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Saint’s Rest

February 28, 2013
Saint's Rest Beach

Saint’s Rest Beach

What could possibly be more pleasant than a February afternoon by the Bay of Fundy? There may be some February days that possess a pleasantness exceeded by the average tonsillectomy or root canal, but Tuesday was not one of those. Under a warm and gentle sun the temperature was an unseasonal +6, the sea was a bright transparent blue, and the air was as clear and sweet as I have ever experienced.

Rocky shore at Sheldon Point

Rocky shore at Sheldon Point

The Irving Nature Park is a tremendously diverse sample of shoreline within the City of Saint John. Rocky shore, cliff, shingle beach, sand beach, salt marsh, coastal mixed forest: all of these can be found between Taylors Island, Saint’s Rest Beach, and Sheldon Point. The geology is also of interest: Neoproterozoic or Cambrian bedrock (which looked like metavolcanics to me) is overlain by glacial sediment, and the beach contains a wonderful variety of boulders and cobbles. With such varied geology, it is little wonder that the Saint John area has become North America’s first Global Geopark.

The salt marsh boardwalk

The salt marsh boardwalk

Manawagonish Creek in the salt marsh (note to my prairie friends: those shiny surfaces are mud, not ice!)

Manawagonish Creek in the salt marsh (note to my prairie friends: those shiny surfaces are mud, not ice!)

The nature park is a fantastic resource to have within easy reach of a city; it is privately owned and maintained by the Irvings. On this beautiful day it was obviously popular as we passed a steady stream of runners, hikers, and dog-walkers. In the marsh the grasses look dead and the birds were rather sparse on the ground, but with days such as this, can spring really be far away?

A tidal channel in the salt marsh

A tidal channel in the salt marsh

An islet in the salt marsh channel

An islet in the salt marsh channel

As is the case on Grand Manan, dead trees at the edge of the salt marsh suggest relative sea level change. Either the sea has risen enough that high tide salt has killed the trees, or the land has been sinking.

As is the case on Grand Manan, dead trees at the edge of the salt marsh suggest relative sea level change. Either the sea has risen enough that high tides have killed the trees, or the land has been sinking.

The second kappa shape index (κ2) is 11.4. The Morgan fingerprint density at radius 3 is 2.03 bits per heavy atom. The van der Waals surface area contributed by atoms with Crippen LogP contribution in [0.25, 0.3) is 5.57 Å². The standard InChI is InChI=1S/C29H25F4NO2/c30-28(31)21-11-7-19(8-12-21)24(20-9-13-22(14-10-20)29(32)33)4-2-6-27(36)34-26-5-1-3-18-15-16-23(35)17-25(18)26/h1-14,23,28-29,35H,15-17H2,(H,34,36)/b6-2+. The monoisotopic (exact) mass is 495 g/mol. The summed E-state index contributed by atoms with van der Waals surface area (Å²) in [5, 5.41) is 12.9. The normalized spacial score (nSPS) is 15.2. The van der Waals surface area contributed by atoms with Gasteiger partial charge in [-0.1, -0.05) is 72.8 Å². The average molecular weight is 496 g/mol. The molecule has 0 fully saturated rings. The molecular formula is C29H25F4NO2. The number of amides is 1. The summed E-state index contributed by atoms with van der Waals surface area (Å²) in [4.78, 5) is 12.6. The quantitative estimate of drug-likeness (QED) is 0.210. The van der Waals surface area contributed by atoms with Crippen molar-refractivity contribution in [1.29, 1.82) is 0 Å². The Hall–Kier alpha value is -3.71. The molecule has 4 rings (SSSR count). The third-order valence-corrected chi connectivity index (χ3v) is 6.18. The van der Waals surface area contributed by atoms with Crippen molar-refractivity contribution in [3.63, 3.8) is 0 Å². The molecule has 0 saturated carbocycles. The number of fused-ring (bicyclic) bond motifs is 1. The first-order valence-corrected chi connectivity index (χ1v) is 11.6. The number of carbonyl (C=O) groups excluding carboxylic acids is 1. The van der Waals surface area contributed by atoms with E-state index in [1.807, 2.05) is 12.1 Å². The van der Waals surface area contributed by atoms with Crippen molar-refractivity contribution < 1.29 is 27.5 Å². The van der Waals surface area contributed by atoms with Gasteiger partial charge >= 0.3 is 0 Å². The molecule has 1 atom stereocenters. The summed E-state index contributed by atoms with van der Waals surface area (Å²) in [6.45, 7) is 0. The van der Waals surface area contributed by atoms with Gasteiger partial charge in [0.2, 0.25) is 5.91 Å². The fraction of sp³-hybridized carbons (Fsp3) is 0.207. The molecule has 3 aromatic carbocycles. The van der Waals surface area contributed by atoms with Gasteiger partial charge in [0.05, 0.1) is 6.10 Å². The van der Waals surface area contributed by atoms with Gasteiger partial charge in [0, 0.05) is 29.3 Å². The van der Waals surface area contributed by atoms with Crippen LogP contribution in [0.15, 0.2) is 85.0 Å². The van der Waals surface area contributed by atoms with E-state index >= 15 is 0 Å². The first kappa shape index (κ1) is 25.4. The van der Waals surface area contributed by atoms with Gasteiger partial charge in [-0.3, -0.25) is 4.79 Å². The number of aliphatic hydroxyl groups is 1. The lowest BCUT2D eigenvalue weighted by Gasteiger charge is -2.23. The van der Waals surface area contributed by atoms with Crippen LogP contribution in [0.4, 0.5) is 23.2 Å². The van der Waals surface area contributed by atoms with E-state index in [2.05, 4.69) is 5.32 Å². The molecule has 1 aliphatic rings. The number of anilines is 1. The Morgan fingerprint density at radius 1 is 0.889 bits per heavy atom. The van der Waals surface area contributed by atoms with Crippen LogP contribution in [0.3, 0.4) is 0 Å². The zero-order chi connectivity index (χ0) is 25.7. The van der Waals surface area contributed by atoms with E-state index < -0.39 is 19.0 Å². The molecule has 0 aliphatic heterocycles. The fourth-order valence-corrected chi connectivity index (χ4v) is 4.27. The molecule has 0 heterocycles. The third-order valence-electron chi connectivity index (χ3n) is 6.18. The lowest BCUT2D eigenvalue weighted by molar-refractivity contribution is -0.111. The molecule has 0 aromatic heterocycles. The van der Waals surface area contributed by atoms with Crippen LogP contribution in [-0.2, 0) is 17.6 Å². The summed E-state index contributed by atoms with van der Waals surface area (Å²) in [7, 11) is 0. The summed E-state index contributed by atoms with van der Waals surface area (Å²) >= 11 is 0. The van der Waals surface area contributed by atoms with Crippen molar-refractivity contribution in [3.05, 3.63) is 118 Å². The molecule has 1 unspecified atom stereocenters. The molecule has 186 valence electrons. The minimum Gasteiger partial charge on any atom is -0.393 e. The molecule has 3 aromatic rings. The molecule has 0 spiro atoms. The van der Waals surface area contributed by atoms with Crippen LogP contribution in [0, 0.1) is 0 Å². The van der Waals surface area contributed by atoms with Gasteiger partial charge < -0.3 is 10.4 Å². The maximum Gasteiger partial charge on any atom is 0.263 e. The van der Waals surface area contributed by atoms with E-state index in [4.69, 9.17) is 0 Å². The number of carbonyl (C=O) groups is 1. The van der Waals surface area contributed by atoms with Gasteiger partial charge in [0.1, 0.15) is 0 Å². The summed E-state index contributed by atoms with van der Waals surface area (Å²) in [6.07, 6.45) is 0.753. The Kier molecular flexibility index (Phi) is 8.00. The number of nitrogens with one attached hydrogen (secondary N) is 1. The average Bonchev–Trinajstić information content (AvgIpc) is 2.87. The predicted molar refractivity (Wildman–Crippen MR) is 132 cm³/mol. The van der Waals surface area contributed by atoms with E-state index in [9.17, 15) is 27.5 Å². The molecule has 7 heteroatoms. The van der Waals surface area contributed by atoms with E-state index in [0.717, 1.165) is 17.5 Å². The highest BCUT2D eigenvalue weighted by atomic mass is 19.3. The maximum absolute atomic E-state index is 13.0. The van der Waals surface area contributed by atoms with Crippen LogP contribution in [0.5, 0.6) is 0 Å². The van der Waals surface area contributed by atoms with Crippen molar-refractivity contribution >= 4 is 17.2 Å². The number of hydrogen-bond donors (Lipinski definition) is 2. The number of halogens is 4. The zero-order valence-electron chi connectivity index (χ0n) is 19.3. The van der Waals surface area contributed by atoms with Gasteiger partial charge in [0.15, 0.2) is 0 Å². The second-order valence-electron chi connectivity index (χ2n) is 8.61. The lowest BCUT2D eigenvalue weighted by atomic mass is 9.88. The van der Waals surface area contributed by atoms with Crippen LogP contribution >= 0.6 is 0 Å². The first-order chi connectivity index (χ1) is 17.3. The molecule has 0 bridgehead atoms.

Vegetated beach ridge between the beach and the salt marsh

Vegetated bar between the beach and the salt marsh

Manawagonish Island, just offshore, is also a nature reserve.

Manawagonish Island, just offshore, is also a nature reserve.

Saint's Rest Beach

Saint’s Rest Beach

A spectacular mudflow emanates from the bluff

A spectacular mudflow emanates from the bluff

The clasts in this breccia boulder are illustrative of Saint John's varied geology

The clasts in this breccia boulder are illustrative of Saint John’s varied geology (Canadian quarter for scale)

Yellow birch in the woods on Taylors Island

Yellow birch in the woods on Taylors Island

© Graham Young, 2013

10 Comments leave one →
  1. March 1, 2013 3:40 am

    The Bay of Fundy is certainly spectacular – in fact it seems to have everything as far as I am concerned (very like Britain’s Jurassic Coast). I am going to be there myself, on the Nova Scotia side, in June to explore the geology, fossils, vast shores, tides, and wildlife.

    • Graham permalink*
      March 1, 2013 10:35 am

      You are quite right about the Bay of Fundy as an important and varied shoreline. Where on the Nova Scotia side will you be? Brier Island is quite wonderful, if you can get there. The inner bay (Minas Basin etc.) and the outer bay are incredibly different from one another, so try to get to both if you can.

      • March 3, 2013 5:13 am

        We are hoping to start off in Halifax, then spend three or four weeks in the area so we will have time to explore the south shore, the inner Minas Basin (maybe stay in the Parrsboro area and visit Joggins Fossil Cliffs), and the outer Bay. I have a great book called ‘Tidal Life – a natural history of the Bay of Fundy’ by Harry Thurston which will be my guide. We’ll try to get to Brier Island – it sounds interesting.

      • Graham permalink*
        March 3, 2013 10:44 am

        That Thurston book is excellent and those areas are all well worth a visit. I’m sure you will have a great time!

  2. David Greenwood permalink
    March 2, 2013 7:25 pm

    A nice part of the world! Your pictures sure invited a visit! Great post Graham.

    • Graham permalink*
      March 3, 2013 12:18 am

      Thanks, Dave! I hope your winter is going OK.

      • David Greenwood permalink
        March 3, 2013 1:21 pm

        Another foot of snow on its way …

      • Graham permalink*
        March 3, 2013 1:25 pm

        Ugh. Just look at your fossil plants and dream that you are in one of those warm, lush places!

  3. pleecan permalink
    March 4, 2013 3:27 pm

    Good Post and Nice photography Graham…. I remember more than a decade ago visiting Bay of Fundy… it was summer time and saw nothing but a sea of mud :)… we kept driving….

    • Graham permalink*
      March 4, 2013 9:28 pm

      Thank you, Peter. That must have been the inner end of the bay; not much mud in the outer bay!

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